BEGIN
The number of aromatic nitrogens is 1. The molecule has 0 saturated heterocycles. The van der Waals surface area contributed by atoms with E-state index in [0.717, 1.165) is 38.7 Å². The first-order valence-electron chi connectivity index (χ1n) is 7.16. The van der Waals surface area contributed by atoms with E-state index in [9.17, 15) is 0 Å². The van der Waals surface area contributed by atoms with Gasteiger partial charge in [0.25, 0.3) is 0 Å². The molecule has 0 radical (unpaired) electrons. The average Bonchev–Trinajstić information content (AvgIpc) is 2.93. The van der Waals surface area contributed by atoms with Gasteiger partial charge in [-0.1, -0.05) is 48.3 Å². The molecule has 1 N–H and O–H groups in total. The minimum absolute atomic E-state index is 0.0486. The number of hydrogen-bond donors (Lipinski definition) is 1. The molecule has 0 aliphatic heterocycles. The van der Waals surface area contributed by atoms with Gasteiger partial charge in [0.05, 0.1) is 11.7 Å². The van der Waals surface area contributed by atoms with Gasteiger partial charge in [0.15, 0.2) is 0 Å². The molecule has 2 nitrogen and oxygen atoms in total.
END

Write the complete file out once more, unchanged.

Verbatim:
The number of aromatic nitrogens is 1. The molecule has 0 saturated heterocycles. The van der Waals surface area contributed by atoms with E-state index in [0.717, 1.165) is 38.7 Å². The first-order valence-electron chi connectivity index (χ1n) is 7.16. The van der Waals surface area contributed by atoms with E-state index in [9.17, 15) is 0 Å². The van der Waals surface area contributed by atoms with Gasteiger partial charge in [0.25, 0.3) is 0 Å². The molecule has 0 radical (unpaired) electrons. The average Bonchev–Trinajstić information content (AvgIpc) is 2.93. The van der Waals surface area contributed by atoms with Gasteiger partial charge in [-0.1, -0.05) is 48.3 Å². The molecule has 1 N–H and O–H groups in total. The minimum absolute atomic E-state index is 0.0486. The number of hydrogen-bond donors (Lipinski definition) is 1. The molecule has 0 aliphatic heterocycles. The van der Waals surface area contributed by atoms with Gasteiger partial charge in [0.05, 0.1) is 11.7 Å². The van der Waals surface area contributed by atoms with Gasteiger partial charge in [0.15, 0.2) is 0 Å². The molecule has 2 nitrogen and oxygen atoms in total.